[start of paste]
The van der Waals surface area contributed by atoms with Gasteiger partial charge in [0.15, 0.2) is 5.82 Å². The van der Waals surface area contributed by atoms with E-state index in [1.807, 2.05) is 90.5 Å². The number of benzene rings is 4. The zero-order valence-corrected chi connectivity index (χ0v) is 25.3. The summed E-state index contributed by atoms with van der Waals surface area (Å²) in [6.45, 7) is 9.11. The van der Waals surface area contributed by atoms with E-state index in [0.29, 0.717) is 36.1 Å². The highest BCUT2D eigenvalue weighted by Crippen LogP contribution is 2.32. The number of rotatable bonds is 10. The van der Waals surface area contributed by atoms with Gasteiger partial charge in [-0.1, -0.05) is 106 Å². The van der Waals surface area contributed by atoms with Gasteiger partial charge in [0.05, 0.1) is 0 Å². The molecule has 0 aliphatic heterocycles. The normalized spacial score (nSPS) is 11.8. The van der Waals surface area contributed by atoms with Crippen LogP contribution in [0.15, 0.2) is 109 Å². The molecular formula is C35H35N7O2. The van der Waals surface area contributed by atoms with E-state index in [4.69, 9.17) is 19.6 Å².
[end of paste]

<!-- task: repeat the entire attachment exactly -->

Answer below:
The van der Waals surface area contributed by atoms with Gasteiger partial charge in [0.15, 0.2) is 5.82 Å². The van der Waals surface area contributed by atoms with E-state index in [1.807, 2.05) is 90.5 Å². The number of benzene rings is 4. The zero-order valence-corrected chi connectivity index (χ0v) is 25.3. The summed E-state index contributed by atoms with van der Waals surface area (Å²) in [6.45, 7) is 9.11. The van der Waals surface area contributed by atoms with E-state index in [0.29, 0.717) is 36.1 Å². The highest BCUT2D eigenvalue weighted by Crippen LogP contribution is 2.32. The number of rotatable bonds is 10. The van der Waals surface area contributed by atoms with Gasteiger partial charge in [-0.1, -0.05) is 106 Å². The van der Waals surface area contributed by atoms with Gasteiger partial charge in [0.05, 0.1) is 0 Å². The molecule has 0 aliphatic heterocycles. The normalized spacial score (nSPS) is 11.8. The van der Waals surface area contributed by atoms with Crippen LogP contribution in [0.15, 0.2) is 109 Å². The molecular formula is C35H35N7O2. The van der Waals surface area contributed by atoms with E-state index in [4.69, 9.17) is 19.6 Å².